Alex Witt   |  May 12, 2013

Ambassador clarifies role in Benghazi investigation

Chairman of the State Department’s Accountability Review Board on Benghazi, Ambassador Thomas Pickering, talks to MSNBC’s Alex Witt about the Benghazi intelligence controversy. He refutes Rep. Mike Pompeo who asserted yesterday that the Ambassador’s report was incorrect. Ambassador Pickering offers further clarification over his role in the Benghazi investigation and notes that the conversation has drifted into the realm of political partisanship.

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This content comes from Closed Captioning that was broadcast along with this program.

>>> well, joining me with more is thomas pickering , chairman of the state's department accountability on benghazi . thank you very much for joining me.

>> thank you.

>> yes i spoke with congressman pompempeii pompeiio, he set your interview got it wrong. how do you respond to that?

>> well, we did, of course, see secretary clinton, her two deputies, the undersecretary, the assistant secretary, who we felt failed the performance of duty is not a low-level official. even gregory hicks mentioned the assistant secretary level. i've been in the state department 42 years, and i wouldn't consider it low level .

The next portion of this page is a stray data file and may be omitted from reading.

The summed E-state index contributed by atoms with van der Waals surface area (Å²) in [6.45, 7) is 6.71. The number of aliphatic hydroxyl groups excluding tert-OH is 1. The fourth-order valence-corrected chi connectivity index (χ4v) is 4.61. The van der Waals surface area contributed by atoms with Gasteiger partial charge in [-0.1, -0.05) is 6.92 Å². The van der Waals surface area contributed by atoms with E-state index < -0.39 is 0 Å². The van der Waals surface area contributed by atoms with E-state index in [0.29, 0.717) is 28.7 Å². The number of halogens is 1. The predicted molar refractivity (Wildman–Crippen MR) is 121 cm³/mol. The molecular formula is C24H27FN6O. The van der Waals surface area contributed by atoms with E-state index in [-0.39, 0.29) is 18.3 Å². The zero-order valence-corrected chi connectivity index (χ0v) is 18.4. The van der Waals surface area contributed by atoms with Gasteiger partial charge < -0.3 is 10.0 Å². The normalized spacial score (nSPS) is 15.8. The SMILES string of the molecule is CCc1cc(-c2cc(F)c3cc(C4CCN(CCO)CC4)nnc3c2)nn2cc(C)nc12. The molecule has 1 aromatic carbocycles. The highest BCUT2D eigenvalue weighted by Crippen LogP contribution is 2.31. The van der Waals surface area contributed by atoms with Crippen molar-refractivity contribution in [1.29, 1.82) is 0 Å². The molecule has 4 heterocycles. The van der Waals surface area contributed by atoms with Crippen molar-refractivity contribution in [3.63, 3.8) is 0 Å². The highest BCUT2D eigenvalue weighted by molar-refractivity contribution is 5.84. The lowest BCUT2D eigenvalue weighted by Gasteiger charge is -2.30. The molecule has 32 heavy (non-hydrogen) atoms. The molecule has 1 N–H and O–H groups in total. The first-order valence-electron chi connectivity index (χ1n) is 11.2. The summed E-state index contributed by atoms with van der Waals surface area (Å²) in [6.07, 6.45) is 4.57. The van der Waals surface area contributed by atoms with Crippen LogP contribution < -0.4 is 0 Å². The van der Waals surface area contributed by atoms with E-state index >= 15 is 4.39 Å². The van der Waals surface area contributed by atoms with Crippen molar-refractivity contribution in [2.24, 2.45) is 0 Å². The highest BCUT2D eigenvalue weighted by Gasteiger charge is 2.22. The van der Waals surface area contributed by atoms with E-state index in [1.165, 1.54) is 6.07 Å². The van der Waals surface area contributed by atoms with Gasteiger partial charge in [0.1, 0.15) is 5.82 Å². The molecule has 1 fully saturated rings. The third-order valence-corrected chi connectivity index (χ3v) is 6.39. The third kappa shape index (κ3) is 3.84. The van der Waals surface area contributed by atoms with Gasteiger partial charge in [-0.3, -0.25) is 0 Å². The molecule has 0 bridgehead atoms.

>> so representative pompeiio is flat-out wrong? if that's the case how much does misinformation contribute to the gray area around all of this mess?

>> well, quite a bit. i made it a point as chairman of the review board to read every press report that the state department could find for me, beginning from the first day until the 19th of december. i wanted to know what questions were being asked. i found a great of though in the realm of fiction, unfortunately. people just seem to think that if they knew a bit about this kind of thing, they could make conjecture. that quickly turned into fact and that turned into repetition. that repetition turned into being a kind of holy writ , but we looked at each of these in detail. we produced a report that had 29 recommendations, a series of findings, and still i think the most thorough account of the events leading up to benghazi and what actually happened the night of the attacks. it doesn't mean we're perfect, it doesn't mean that other things can't come in, but up until now, i've listened very carefully, and i don't see there's anything there i would change, nothing there we haven't covered.

>> the record found that the security at the benghazi compound was grossly inadequate, to use the words of admiral mike mullen . whose fault was that?

>> first, those were the words of the written report, which admiral mullen reported at the press conference. we made it clear that we found that four individuals made some decisions or participated in the decision-making process, that they failed in the performance of their duties. we recommended that two should leave their posts, and that has happened.